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Ciabatta bread

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This is a straightforward Ciabatta bread recipe that is relatively easy and satisfying to make.

Ciabatta bread

To get that classic shape and open texture, you need a very wet and sloppy dough, so you really have to make it in an electric mixer. Serve this thin-crusted, light with bread warm for breakfast, with soups or salad, or split toasted and filled with salami, prosciutto, or cheese for an Italian-style sandwich.


  • 500g strong white bread flour, plus extra for dusting
  • 10g salt
  • 1 packet of instant dried yeast
  • 40ml olive oil
  • 400 ml tepid water
  • Fine semolina for dusting (optional)


  1. Lightly oil 2-3 liter square plastic container (it is important to use the tub as it helps shape dough)
  2. Put the flour, salt, and yeast into the bowl of a mixer fitted with a dough hook (don’t put the salt directly into the yeast) and olive oil, and three-quarters of water, and begin mixing on low speed. As the dough starts to come together.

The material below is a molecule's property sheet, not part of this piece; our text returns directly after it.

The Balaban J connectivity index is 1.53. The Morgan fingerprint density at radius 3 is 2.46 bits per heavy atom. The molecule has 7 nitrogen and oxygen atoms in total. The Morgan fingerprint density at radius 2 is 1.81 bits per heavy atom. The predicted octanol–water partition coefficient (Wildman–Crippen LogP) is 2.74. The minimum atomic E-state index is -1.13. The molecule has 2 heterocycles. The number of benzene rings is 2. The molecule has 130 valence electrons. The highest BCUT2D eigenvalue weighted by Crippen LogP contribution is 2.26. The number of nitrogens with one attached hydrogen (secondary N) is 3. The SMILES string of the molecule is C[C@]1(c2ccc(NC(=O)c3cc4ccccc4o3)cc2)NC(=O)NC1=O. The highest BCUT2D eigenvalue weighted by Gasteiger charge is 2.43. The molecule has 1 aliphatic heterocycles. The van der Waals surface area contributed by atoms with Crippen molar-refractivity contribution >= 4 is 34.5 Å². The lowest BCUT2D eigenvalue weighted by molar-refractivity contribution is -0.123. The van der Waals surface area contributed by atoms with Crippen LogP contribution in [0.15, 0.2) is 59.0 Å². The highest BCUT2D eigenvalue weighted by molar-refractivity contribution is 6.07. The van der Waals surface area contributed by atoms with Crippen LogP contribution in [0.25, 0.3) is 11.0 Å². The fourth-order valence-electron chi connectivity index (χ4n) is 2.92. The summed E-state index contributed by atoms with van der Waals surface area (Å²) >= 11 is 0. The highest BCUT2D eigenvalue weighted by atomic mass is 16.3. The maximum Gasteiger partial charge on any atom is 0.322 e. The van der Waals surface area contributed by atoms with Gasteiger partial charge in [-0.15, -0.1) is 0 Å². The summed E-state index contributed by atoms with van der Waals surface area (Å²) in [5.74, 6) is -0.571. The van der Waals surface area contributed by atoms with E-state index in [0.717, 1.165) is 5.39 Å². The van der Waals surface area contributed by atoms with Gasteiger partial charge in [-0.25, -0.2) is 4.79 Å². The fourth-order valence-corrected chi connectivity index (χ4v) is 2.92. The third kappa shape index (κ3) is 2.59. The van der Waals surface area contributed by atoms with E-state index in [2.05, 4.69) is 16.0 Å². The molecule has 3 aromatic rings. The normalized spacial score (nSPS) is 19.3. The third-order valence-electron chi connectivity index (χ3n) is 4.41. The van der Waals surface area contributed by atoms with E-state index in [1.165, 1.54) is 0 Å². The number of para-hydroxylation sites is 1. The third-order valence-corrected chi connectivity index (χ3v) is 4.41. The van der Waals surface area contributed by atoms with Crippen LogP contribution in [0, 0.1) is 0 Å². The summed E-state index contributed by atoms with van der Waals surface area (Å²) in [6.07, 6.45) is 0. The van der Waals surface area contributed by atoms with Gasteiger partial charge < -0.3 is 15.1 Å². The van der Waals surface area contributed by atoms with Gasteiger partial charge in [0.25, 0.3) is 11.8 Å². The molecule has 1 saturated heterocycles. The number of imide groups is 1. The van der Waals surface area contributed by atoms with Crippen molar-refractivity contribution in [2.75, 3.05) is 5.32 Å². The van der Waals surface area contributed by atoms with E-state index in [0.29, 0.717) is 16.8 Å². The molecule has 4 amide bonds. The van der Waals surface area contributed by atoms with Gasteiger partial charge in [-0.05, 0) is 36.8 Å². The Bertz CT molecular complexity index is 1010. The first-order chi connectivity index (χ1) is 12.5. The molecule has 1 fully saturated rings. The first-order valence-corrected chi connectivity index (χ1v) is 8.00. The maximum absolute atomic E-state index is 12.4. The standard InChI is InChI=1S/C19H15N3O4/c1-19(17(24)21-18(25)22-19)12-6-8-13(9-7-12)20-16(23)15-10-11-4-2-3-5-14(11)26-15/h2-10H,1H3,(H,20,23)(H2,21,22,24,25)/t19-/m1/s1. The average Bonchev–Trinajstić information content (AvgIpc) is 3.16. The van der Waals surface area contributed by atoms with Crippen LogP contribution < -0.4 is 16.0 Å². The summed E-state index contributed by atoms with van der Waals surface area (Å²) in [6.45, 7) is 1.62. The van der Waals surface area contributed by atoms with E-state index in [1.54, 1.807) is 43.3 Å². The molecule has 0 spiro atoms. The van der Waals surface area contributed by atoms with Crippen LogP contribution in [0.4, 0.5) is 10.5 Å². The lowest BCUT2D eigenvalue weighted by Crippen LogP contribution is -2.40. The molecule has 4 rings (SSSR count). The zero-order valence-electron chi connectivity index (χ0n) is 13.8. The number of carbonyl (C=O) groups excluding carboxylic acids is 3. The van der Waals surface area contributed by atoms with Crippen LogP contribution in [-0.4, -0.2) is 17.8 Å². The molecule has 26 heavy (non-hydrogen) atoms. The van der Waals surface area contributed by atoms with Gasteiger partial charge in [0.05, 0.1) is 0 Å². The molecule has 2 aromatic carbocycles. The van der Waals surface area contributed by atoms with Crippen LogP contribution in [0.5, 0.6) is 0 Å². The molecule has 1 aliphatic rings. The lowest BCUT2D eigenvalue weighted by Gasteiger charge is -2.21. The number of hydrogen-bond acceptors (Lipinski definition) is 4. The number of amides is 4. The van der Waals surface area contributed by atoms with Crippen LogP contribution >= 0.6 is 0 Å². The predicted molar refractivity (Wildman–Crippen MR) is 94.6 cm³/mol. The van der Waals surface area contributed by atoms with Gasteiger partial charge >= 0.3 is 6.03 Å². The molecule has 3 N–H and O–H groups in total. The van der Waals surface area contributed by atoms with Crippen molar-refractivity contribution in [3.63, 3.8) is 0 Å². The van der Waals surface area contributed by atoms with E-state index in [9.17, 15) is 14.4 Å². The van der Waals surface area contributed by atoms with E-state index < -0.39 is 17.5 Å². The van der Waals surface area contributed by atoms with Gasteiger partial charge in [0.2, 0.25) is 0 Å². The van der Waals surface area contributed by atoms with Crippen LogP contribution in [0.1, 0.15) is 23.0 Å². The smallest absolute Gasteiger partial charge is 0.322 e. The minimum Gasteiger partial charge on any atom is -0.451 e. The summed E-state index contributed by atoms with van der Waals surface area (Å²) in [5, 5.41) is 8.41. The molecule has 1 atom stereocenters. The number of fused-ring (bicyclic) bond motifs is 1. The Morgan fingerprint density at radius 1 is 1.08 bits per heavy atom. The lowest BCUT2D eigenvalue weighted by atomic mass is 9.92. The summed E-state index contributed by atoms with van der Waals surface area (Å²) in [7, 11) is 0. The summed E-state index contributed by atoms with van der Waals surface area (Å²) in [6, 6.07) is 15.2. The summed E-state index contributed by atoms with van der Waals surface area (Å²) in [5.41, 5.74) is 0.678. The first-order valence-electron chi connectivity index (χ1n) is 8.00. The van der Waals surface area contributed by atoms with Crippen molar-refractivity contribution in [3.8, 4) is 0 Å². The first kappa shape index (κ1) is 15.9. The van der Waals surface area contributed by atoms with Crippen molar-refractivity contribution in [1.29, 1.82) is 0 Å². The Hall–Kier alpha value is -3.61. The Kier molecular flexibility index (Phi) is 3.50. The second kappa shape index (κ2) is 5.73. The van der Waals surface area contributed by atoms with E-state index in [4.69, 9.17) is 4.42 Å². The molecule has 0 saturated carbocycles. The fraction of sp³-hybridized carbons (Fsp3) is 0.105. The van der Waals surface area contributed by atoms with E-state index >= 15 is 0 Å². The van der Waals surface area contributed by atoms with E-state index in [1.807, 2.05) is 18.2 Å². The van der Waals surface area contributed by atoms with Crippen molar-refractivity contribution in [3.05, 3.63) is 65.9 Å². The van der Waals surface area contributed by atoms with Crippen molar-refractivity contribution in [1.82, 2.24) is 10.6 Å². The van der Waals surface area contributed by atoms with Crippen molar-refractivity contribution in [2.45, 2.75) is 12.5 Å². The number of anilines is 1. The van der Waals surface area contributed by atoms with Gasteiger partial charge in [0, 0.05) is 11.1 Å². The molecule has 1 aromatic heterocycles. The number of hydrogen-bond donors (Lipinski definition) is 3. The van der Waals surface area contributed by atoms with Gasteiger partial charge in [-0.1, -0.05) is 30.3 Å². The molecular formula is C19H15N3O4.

3. Slowly add the remaining water.
  4. Then mix for a further 5-8 minutes on a medium speed until the dough is smooth and stretchy.
  5. Tip the dough into the prepared tub, cover with a tea towel and leave until at least doubled in size or trebled size for 1-2’hours.
  6. Heat your oven to 220C and line the baking tray with parchment or silicone paper.
  7. Dust your work surface heavily with flour and some semolina too, if you have some.
  8. Carefully tip out the dough(it will be very wet) onto a work surface, trying to retain the shape, rather than knocking it back.
  9. Handle it gently so you can keep as much air in the dough with more flour and or semolina.
  10. Cut the dough halfway lengthways into 2 strips.
  11. Stretch each piece of dough lengthways and place it on prepared baking trays.
  12. Leave the ciabatta dough to rest for further 10 minutes, then bake for 25 minutes or until golden and sounds hollow when tapped on the base.
  13. Cool on wire rack.

Recipe courtesy of my favorite chef the master baker: Paul Hollywood
Prepared, tried, and tested by Joy Martin Smyth

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